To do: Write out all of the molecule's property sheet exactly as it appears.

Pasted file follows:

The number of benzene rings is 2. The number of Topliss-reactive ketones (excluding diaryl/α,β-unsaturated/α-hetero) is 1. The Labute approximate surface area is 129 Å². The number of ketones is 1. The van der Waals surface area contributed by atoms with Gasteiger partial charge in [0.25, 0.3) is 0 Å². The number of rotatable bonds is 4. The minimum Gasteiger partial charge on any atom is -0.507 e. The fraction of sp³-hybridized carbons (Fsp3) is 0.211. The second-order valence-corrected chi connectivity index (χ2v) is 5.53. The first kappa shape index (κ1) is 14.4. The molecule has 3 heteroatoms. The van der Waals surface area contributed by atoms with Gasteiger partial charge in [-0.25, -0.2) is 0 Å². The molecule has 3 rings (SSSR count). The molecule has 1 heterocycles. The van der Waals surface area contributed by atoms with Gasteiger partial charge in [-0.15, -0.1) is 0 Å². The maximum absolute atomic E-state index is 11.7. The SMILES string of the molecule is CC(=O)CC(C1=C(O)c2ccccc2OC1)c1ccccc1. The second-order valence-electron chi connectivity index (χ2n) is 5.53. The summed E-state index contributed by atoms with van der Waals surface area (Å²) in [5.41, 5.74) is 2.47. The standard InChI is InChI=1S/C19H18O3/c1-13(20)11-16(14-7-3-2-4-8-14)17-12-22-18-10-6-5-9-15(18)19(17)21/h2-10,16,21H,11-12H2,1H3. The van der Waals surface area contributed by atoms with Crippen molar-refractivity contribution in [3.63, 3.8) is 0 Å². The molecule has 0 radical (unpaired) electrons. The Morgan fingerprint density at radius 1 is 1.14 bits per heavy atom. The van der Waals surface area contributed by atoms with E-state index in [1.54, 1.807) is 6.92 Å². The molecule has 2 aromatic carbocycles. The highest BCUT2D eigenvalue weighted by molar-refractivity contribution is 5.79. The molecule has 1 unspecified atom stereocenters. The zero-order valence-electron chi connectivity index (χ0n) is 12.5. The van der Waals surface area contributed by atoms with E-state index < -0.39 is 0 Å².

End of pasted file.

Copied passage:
The number of benzene rings is 2. The number of Topliss-reactive ketones (excluding diaryl/α,β-unsaturated/α-hetero) is 1. The Labute approximate surface area is 129 Å². The number of ketones is 1. The van der Waals surface area contributed by atoms with Gasteiger partial charge in [0.25, 0.3) is 0 Å². The number of rotatable bonds is 4. The minimum Gasteiger partial charge on any atom is -0.507 e. The fraction of sp³-hybridized carbons (Fsp3) is 0.211. The second-order valence-corrected chi connectivity index (χ2v) is 5.53. The first kappa shape index (κ1) is 14.4. The molecule has 3 heteroatoms. The van der Waals surface area contributed by atoms with Gasteiger partial charge in [-0.25, -0.2) is 0 Å². The molecule has 3 rings (SSSR count). The molecule has 1 heterocycles. The van der Waals surface area contributed by atoms with Gasteiger partial charge in [-0.15, -0.1) is 0 Å². The maximum absolute atomic E-state index is 11.7. The SMILES string of the molecule is CC(=O)CC(C1=C(O)c2ccccc2OC1)c1ccccc1. The second-order valence-electron chi connectivity index (χ2n) is 5.53. The summed E-state index contributed by atoms with van der Waals surface area (Å²) in [5.41, 5.74) is 2.47. The standard InChI is InChI=1S/C19H18O3/c1-13(20)11-16(14-7-3-2-4-8-14)17-12-22-18-10-6-5-9-15(18)19(17)21/h2-10,16,21H,11-12H2,1H3. The van der Waals surface area contributed by atoms with Crippen molar-refractivity contribution in [3.63, 3.8) is 0 Å². The molecule has 0 radical (unpaired) electrons. The Morgan fingerprint density at radius 1 is 1.14 bits per heavy atom. The van der Waals surface area contributed by atoms with E-state index in [1.54, 1.807) is 6.92 Å². The molecule has 2 aromatic carbocycles. The highest BCUT2D eigenvalue weighted by molar-refractivity contribution is 5.79. The molecule has 1 unspecified atom stereocenters. The zero-order valence-electron chi connectivity index (χ0n) is 12.5. The van der Waals surface area contributed by atoms with E-state index < -0.39 is 0 Å².